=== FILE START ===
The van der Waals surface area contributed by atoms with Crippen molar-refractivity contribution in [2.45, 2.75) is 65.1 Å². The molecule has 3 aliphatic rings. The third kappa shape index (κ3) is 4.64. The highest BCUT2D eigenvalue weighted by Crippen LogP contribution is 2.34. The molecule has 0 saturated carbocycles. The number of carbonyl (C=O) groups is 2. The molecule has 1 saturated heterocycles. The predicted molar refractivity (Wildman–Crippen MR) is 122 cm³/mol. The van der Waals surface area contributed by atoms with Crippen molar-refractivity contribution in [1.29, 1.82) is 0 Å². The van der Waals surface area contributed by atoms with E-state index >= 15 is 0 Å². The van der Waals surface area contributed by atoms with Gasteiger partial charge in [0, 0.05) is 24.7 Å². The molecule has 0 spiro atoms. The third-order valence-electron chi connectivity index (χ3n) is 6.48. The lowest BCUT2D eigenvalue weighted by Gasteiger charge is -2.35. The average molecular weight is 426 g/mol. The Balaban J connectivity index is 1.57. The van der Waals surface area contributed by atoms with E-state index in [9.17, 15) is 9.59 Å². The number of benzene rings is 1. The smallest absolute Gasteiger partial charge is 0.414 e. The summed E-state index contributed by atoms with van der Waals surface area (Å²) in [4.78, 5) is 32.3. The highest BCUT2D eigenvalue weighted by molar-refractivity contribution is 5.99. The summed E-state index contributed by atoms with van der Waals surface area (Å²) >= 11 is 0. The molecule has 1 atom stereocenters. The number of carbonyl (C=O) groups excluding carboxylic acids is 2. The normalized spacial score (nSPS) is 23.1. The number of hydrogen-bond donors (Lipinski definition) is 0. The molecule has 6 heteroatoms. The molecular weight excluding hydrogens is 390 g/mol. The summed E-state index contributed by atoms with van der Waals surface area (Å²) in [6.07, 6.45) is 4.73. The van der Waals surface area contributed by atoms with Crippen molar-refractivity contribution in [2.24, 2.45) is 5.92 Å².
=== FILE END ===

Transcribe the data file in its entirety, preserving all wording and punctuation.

The van der Waals surface area contributed by atoms with Crippen molar-refractivity contribution in [2.45, 2.75) is 65.1 Å². The molecule has 3 aliphatic rings. The third kappa shape index (κ3) is 4.64. The highest BCUT2D eigenvalue weighted by Crippen LogP contribution is 2.34. The molecule has 0 saturated carbocycles. The number of carbonyl (C=O) groups is 2. The molecule has 1 saturated heterocycles. The predicted molar refractivity (Wildman–Crippen MR) is 122 cm³/mol. The van der Waals surface area contributed by atoms with Crippen molar-refractivity contribution in [1.29, 1.82) is 0 Å². The van der Waals surface area contributed by atoms with E-state index >= 15 is 0 Å². The van der Waals surface area contributed by atoms with Gasteiger partial charge in [0, 0.05) is 24.7 Å². The molecule has 0 spiro atoms. The third-order valence-electron chi connectivity index (χ3n) is 6.48. The lowest BCUT2D eigenvalue weighted by Gasteiger charge is -2.35. The average molecular weight is 426 g/mol. The Balaban J connectivity index is 1.57. The van der Waals surface area contributed by atoms with E-state index in [9.17, 15) is 9.59 Å². The number of benzene rings is 1. The smallest absolute Gasteiger partial charge is 0.414 e. The summed E-state index contributed by atoms with van der Waals surface area (Å²) in [4.78, 5) is 32.3. The highest BCUT2D eigenvalue weighted by molar-refractivity contribution is 5.99. The summed E-state index contributed by atoms with van der Waals surface area (Å²) >= 11 is 0. The molecule has 1 atom stereocenters. The number of carbonyl (C=O) groups excluding carboxylic acids is 2. The normalized spacial score (nSPS) is 23.1. The number of hydrogen-bond donors (Lipinski definition) is 0. The molecule has 6 heteroatoms. The molecular weight excluding hydrogens is 390 g/mol. The summed E-state index contributed by atoms with van der Waals surface area (Å²) in [6.07, 6.45) is 4.73. The van der Waals surface area contributed by atoms with Crippen molar-refractivity contribution in [2.24, 2.45) is 5.92 Å².